Last updated: Tue Oct 10 18:15:54 2017          Last change: Tue Oct 10 18:14:51 2017 by root via crmd on node1

2 nodes and 0 resources configured

Online: [ node1 node2 ]

No resources

Daemon Status:
  cman: active/disabled
  corosync: active/disabled
  pacemaker: active/enabled
  pcsd: active/enabled

The status shows cman, used as a stack. This is good, because CLVM only knows to work with cman. However, you can also see the running process of corosync. It is run by cman and controlled by it. No need to configure corosync then.

Multipath and LVM setup

We will create an LVM structure on a multipath device, rather than on underlaying SCSI disks. It is important to configure the correct filter string in the /etc/lvm/lvm.conf file to explicitly include multi-level devices and exclude others, otherwise you will got "Duplicate PV found", and LVM can deside to use single path disk instead of multipathed. Here is an example of my "filter" line, adding only the "rootvg" device and the multipath devices:

filter = [ "a|^/dev/vda2$|", "a|^/dev/mapper/pv_|", "r|.*|" ]

Replicate configuration file to other node:

root@node1:~ # rsync -a /etc/lvm/lvm.conf node2:/etc/lvm/lvm.conf

Create /etc/multipath.conf configuration file. As usual, I setting up names (aliases) for multipath devices for easy management:

defaults {
		user_friendly_names		yes
		flush_on_last_del		yes
		queue_without_daemon	no
		no_path_retry			fail

blacklist {
		wwid "*"

blacklist_exceptions {
        wwid "0QEMU    QEMU HARDDISK   1010101"
        wwid "0QEMU    QEMU HARDDISK   1010102"

multipaths {
        multipath {
                wwid    "0QEMU    QEMU HARDDISK   1010101"
                alias   pv_gfs
        multipath {
                wwid    "0QEMU    QEMU HARDDISK   1010102"
                alias   quorum

Your wwid will be differ from mine. Do not forget to add them to blackilst_exception too, not only to aliases list.

Replicate configuration file to other node:

root@node1:~ # rsync -a /etc/multipath.conf node2:/etc/multipath.conf

Add multipath to be started at system boot (on both nodes):

# /etc/init.d/multipathd start
# chkconfig --add multipathd
# chkconfig multipathd on
# multipath -F
# multipath
create: quorum (0QEMU    QEMU HARDDISK   1010102) undef QEMU,QEMU HARDDISK
size=10M features='0' hwhandler='0' wp=undef
|-+- policy='round-robin 0' prio=1 status=undef
| `- 2:0:1:0 sdb 8:16 undef ready running
`-+- policy='round-robin 0' prio=1 status=undef
  `- 3:0:1:0 sdd 8:48 undef ready running
create: pv_gfs (0QEMU    QEMU HARDDISK   1010101) undef QEMU,QEMU HARDDISK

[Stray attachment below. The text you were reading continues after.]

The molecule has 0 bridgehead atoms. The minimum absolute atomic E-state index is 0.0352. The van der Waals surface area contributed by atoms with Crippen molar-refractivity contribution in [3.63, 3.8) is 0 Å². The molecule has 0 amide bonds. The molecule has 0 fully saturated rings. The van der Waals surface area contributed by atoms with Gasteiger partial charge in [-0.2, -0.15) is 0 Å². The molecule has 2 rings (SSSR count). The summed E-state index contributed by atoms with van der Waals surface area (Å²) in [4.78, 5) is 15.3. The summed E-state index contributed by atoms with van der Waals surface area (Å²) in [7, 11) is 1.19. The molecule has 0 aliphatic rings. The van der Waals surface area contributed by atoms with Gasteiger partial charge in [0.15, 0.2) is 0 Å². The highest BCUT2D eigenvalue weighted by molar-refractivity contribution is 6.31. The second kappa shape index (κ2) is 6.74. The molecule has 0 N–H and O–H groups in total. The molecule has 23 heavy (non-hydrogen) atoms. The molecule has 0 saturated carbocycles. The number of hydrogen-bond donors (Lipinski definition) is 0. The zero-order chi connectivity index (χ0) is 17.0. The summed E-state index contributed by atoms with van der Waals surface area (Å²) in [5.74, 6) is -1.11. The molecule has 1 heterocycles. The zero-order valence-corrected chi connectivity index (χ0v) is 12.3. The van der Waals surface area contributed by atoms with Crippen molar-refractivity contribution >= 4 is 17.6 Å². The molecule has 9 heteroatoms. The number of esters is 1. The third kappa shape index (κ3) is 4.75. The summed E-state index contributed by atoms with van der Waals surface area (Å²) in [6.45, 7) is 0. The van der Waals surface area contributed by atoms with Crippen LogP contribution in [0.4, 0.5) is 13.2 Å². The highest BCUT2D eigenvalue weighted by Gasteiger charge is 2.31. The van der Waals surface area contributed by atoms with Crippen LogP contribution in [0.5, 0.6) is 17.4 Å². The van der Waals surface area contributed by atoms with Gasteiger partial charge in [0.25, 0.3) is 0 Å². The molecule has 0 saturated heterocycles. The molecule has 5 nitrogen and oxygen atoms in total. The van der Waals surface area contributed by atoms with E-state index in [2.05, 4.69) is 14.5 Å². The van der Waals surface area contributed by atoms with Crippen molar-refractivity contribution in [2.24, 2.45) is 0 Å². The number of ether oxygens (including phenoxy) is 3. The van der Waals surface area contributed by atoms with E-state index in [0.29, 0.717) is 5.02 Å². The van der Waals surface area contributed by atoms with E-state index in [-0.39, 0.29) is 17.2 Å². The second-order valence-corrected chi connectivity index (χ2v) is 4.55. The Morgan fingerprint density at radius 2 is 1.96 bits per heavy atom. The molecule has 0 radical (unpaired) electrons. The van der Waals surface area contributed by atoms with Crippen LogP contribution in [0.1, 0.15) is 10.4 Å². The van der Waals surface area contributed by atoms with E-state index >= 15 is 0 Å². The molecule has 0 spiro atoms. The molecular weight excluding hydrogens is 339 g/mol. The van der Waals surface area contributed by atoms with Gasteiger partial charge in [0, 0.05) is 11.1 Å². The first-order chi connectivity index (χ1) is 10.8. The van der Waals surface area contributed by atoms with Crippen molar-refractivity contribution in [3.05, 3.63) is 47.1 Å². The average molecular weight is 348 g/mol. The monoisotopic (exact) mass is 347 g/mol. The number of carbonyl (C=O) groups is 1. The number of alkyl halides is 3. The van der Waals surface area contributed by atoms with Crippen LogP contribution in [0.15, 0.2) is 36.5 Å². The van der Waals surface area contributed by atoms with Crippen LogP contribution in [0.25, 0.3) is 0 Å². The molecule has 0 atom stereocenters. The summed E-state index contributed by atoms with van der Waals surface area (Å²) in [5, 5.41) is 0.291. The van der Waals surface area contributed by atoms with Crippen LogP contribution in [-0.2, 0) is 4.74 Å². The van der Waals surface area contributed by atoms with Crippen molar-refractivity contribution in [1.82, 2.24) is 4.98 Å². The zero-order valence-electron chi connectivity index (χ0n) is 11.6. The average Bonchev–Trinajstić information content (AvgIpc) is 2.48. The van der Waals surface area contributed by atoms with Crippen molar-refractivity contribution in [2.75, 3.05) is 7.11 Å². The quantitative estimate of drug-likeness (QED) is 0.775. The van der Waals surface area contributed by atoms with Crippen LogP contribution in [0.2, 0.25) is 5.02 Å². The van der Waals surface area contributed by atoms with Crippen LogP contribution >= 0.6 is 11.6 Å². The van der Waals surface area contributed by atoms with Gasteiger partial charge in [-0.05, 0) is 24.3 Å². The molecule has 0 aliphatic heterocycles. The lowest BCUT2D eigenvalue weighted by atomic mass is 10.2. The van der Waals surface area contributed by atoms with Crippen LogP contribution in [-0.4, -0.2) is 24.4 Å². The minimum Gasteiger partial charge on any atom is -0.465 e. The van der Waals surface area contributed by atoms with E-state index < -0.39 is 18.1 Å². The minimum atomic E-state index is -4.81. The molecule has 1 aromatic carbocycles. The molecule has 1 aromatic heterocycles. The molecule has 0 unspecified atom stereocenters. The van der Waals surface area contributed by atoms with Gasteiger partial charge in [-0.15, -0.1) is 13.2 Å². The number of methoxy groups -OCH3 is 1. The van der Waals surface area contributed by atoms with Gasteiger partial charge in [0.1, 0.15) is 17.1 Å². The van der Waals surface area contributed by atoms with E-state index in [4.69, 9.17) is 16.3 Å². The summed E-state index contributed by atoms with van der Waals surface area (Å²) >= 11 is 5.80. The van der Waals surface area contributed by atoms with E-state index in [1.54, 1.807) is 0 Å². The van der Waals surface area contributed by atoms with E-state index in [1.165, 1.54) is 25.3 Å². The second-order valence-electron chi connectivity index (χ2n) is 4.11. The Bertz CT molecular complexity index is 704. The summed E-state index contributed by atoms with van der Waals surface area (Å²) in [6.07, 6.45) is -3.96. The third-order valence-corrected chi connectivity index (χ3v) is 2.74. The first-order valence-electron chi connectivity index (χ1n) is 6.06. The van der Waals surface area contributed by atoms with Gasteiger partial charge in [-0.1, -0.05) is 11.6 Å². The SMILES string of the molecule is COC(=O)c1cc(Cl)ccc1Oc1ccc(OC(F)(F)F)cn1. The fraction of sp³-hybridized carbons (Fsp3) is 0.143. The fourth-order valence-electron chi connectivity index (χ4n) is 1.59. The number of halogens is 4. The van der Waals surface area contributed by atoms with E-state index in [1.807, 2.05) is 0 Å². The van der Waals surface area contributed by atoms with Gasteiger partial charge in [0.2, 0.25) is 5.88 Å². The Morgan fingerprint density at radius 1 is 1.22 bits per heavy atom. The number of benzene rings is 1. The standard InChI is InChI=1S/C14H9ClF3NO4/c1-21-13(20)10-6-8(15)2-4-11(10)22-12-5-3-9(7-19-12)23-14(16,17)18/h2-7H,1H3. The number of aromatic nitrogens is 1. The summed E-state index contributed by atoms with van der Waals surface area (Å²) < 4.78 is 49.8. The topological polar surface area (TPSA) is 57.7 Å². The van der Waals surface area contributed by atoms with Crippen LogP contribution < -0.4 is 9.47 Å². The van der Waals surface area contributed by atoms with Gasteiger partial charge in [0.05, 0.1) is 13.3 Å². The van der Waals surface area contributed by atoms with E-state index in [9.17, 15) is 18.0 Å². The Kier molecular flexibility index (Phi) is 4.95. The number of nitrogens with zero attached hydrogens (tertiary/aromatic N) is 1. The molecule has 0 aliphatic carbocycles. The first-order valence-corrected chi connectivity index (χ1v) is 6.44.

size=1.0G features='0' hwhandler='0' wp=undef
|-+- policy='round-robin 0' prio=1 status=undef
| `- 2:0:0:0 sda 8:0  undef ready running
`-+- policy='round-robin 0' prio=1 status=undef
  `- 3:0:0:0 sdc 8:32 undef ready running

As you see, my data LUN would appear as /dev/mapper/pv_gfs, exactly matching to LVM's filter line.

Enable LVM cluster featires on both nodes and start clvmd. Make it start at system boot.

# lvmconf --enable-cluster
# /etc/init.d/clvmd start
# chkconfig --add clvmd
# chkconfig clvmd on

Create PV and CLV on one node:

root@node1:~ # pvcreate --dataalignment 4k /dev/mapper/pv_gfs 
  Physical volume "/dev/mapper/pv_gfs" successfully created
root@node1:~ # vgcreate -c y vg_gfs /dev/mapper/pv_gfs
  Clustered volume group "vg_gfs" successfully created
root@node1:~ # lvcreate -n export -l100%FREE /dev/vg_gfs
  Logical volume "export" created.

Check on second node by commands pvs, vgs and lvs that everything visible there too.

root@node2:~ # vgs
  VG     #PV #LV #SN Attr   VSize    VFree 
  rootvg   1   2   0 wz--n-   19.80g 15.89g
  vg_gfs   1   1   0 wz--nc 1020.00m     0 
root@node2:~ # lvs
  LV     VG     Attr       LSize    Pool Origin Data%  Meta%  Move Log Cpy%Sync Convert
  slash  rootvg -wi-ao----    2.93g                                                    
  swap   rootvg -wi-ao---- 1000.00m                                                    
  export vg_gfs -wi-a----- 1020.00m

The bold c in "vgs" command states that this VG is clustered. Stop "clvmd", the clustered VG will be not shown. Start it again, we will need it at next step.

GFS2 Settings

Create GFS2 on one node as following:

root@node1:~ # mkfs.gfs2 -p lock_dlm -t mycluster:export -j 2 /dev/vg_gfs/export 
This will destroy any data on /dev/vg_gfs/export.
It appears to contain: symbolic link to `../dm-4'

Are you sure you want to proceed? [y/n] y

Device:                    /dev/vg_gfs/export
Blocksize:                 4096
Device Size                1.00 GB (261120 blocks)
Filesystem Size:           1.00 GB (261118 blocks)
Journals:                  2
Resource Groups:           4
Locking Protocol:          "lock_dlm"
Lock Table:                "mycluster:export"
UUID:                      729885fb-9052-77c0-ae7b-da37ac498c1c

where: mycluster is ClusterName, export is FS name, -j 2 using two journals as we have two nodes.

Then, mount it (on both nodes):

# mkdir /export
# mount -o noatime,nodiratime -t gfs2 /dev/vg_gfs/export /export